One suggestion is to tear up the “irrational salary schedule” and replace it with “a formula that plausibly links pay raises to real academic accomplishment and classroom skills.”

Oppressive pedagogy

In Pedagogy of the Oppressor in City Journal, Sol Stern takes on Paolo Freire’s Pedagogy of the Oppressed, which has become a staple in teacher-training programs. It’s not actually about education, Stern writes. There’s no mention of  “testing, standards, curriculum, the role of parents, how to organize schools, what subjects should be taught in various grades, how best to train teachers, the most effective way of teaching disadvantaged students.”

This ed-school bestseller is, instead, a utopian political tract calling for the overthrow of capitalist hegemony and the creation of classless societies.

. . . His idiosyncratic theory of schooling refers only to the growing self-awareness of exploited workers and peasants who are “unveiling the world of oppression.”

A Marxist professor in Brazil, Freire “organized adult-literacy campaigns for disenfranchised peasants” to get them to elect radical candidates.  After the 1964 military coup and a stint in jail, Freire was exiled to Chile.

Freire believed that all education is political and that teaching academic subject matter “serves to rationalize inequality within capitalist society,” writes Stern.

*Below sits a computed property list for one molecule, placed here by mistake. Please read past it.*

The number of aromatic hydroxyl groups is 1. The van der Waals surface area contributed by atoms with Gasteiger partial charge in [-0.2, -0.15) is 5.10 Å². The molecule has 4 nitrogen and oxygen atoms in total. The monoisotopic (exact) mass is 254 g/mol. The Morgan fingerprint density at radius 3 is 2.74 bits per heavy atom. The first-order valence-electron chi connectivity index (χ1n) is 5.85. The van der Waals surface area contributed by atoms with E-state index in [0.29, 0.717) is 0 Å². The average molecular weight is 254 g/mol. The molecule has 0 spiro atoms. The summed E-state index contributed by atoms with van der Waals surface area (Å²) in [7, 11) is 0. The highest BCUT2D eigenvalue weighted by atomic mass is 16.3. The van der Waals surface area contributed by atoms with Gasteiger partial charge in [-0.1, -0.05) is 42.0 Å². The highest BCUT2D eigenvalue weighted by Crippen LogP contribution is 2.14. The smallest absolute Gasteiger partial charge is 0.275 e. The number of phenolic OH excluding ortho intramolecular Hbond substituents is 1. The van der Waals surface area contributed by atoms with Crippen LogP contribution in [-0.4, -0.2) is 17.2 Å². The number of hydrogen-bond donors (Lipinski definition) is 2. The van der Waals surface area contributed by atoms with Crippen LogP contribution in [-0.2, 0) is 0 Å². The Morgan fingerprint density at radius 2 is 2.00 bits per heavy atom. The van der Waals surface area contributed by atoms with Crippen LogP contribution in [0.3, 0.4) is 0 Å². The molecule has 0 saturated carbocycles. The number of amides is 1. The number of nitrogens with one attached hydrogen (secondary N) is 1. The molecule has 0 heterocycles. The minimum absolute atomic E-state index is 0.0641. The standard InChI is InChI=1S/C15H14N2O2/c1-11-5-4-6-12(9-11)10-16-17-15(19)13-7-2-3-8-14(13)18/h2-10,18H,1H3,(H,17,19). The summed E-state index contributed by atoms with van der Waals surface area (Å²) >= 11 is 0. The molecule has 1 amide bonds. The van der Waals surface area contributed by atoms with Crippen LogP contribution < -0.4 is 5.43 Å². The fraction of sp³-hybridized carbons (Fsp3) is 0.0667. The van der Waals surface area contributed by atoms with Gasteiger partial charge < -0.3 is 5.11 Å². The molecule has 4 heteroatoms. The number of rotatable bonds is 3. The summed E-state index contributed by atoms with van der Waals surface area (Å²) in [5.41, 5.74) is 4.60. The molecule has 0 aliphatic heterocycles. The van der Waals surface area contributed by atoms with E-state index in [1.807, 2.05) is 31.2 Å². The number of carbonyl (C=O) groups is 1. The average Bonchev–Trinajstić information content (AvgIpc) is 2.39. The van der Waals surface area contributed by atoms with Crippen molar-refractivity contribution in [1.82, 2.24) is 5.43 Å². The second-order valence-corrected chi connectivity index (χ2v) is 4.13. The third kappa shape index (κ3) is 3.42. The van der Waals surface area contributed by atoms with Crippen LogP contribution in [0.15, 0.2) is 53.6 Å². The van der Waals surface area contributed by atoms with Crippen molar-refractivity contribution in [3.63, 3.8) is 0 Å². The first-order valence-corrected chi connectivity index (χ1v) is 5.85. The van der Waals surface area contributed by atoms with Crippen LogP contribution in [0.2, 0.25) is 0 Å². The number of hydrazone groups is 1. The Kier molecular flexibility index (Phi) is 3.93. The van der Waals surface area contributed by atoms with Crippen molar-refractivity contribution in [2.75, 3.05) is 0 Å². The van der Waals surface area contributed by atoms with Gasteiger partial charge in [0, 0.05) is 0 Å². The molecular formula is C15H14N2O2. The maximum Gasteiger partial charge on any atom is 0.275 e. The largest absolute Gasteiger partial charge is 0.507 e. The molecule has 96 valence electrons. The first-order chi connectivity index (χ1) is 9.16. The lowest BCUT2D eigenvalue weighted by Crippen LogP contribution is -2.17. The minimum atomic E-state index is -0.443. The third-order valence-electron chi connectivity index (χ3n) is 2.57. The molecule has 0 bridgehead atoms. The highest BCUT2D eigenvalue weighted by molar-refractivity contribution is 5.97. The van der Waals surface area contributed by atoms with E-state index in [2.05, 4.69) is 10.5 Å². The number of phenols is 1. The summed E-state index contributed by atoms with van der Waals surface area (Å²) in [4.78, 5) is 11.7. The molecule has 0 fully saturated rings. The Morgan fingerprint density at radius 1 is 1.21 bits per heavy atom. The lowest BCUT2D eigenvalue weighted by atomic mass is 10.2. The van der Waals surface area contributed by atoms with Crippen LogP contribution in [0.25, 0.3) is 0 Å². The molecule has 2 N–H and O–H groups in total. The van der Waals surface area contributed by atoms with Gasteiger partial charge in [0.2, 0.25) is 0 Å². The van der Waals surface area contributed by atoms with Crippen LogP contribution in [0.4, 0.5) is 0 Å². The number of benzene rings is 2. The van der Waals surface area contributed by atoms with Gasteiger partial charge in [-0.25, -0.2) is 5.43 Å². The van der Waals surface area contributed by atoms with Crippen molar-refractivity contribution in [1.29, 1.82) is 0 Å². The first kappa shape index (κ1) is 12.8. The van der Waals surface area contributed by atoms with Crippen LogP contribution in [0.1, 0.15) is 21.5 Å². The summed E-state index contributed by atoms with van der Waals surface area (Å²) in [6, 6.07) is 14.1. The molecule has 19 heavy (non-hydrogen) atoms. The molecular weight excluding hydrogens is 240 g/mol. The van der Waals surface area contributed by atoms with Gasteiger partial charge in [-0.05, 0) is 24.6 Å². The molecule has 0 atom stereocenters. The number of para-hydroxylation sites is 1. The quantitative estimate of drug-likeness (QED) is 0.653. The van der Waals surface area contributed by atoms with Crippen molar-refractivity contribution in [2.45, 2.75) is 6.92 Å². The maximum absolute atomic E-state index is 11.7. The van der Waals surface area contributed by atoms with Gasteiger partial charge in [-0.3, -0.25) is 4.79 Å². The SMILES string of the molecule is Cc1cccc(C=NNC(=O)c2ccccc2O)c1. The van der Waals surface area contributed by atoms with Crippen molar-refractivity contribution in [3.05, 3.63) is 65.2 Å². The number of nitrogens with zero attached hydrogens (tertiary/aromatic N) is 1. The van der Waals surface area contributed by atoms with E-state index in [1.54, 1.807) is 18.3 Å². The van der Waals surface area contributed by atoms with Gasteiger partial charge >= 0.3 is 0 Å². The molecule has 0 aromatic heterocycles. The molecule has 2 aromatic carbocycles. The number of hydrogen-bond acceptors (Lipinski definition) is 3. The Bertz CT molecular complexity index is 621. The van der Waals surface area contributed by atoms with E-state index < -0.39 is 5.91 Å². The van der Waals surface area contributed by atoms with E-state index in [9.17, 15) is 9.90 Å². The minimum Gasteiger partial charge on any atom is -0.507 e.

One of Freire’s most widely quoted metaphors dismisses teacher-directed instruction as a misguided “banking concept,” in which “the scope of action allowed to the students extends only as far as receiving, filing and storing the deposits.” Freire proposes instead that teachers partner with their coequals, the students, in a “dialogic” and “problem-solving” process until the roles of teacher and student merge into “teacher-students” and “student-teachers.”

Progressive educators in the U.S. loved it.

Freire’s rejection of teaching content knowledge seemed to buttress what was already the ed schools’ most popular theory of learning, which argued that students should work collaboratively in constructing their own knowledge and that the teacher should be a “guide on the side,” not a “sage on the stage.”